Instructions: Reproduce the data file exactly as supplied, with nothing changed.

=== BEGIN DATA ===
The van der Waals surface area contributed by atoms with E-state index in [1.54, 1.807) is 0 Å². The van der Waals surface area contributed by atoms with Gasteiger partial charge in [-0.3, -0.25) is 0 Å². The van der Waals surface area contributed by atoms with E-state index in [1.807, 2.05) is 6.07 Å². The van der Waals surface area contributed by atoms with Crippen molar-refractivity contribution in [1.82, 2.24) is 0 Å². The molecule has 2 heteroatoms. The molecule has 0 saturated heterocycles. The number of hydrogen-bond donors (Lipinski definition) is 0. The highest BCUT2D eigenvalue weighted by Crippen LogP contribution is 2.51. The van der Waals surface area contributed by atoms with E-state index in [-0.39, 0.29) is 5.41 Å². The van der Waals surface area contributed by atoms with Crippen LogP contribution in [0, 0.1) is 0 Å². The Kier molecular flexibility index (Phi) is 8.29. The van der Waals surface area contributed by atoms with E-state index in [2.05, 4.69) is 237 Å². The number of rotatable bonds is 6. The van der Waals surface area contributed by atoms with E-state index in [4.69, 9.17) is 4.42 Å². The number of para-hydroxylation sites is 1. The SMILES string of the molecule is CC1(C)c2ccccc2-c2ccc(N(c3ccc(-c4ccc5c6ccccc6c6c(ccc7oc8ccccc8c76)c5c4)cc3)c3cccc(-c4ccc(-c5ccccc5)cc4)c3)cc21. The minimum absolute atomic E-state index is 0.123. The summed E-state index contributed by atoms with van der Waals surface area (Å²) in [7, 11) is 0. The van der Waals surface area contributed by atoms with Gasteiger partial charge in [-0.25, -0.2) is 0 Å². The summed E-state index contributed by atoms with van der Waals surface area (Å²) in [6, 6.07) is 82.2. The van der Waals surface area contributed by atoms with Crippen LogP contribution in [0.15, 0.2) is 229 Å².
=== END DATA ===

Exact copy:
The van der Waals surface area contributed by atoms with E-state index in [1.54, 1.807) is 0 Å². The van der Waals surface area contributed by atoms with Gasteiger partial charge in [-0.3, -0.25) is 0 Å². The van der Waals surface area contributed by atoms with E-state index in [1.807, 2.05) is 6.07 Å². The van der Waals surface area contributed by atoms with Crippen molar-refractivity contribution in [1.82, 2.24) is 0 Å². The molecule has 2 heteroatoms. The molecule has 0 saturated heterocycles. The number of hydrogen-bond donors (Lipinski definition) is 0. The highest BCUT2D eigenvalue weighted by Crippen LogP contribution is 2.51. The van der Waals surface area contributed by atoms with E-state index in [-0.39, 0.29) is 5.41 Å². The van der Waals surface area contributed by atoms with Crippen LogP contribution in [0, 0.1) is 0 Å². The Kier molecular flexibility index (Phi) is 8.29. The van der Waals surface area contributed by atoms with E-state index in [2.05, 4.69) is 237 Å². The number of rotatable bonds is 6. The van der Waals surface area contributed by atoms with E-state index in [4.69, 9.17) is 4.42 Å². The number of para-hydroxylation sites is 1. The SMILES string of the molecule is CC1(C)c2ccccc2-c2ccc(N(c3ccc(-c4ccc5c6ccccc6c6c(ccc7oc8ccccc8c76)c5c4)cc3)c3cccc(-c4ccc(-c5ccccc5)cc4)c3)cc21. The minimum absolute atomic E-state index is 0.123. The summed E-state index contributed by atoms with van der Waals surface area (Å²) in [7, 11) is 0. The van der Waals surface area contributed by atoms with Gasteiger partial charge in [-0.25, -0.2) is 0 Å². The summed E-state index contributed by atoms with van der Waals surface area (Å²) in [6, 6.07) is 82.2. The van der Waals surface area contributed by atoms with Crippen LogP contribution in [0.15, 0.2) is 229 Å².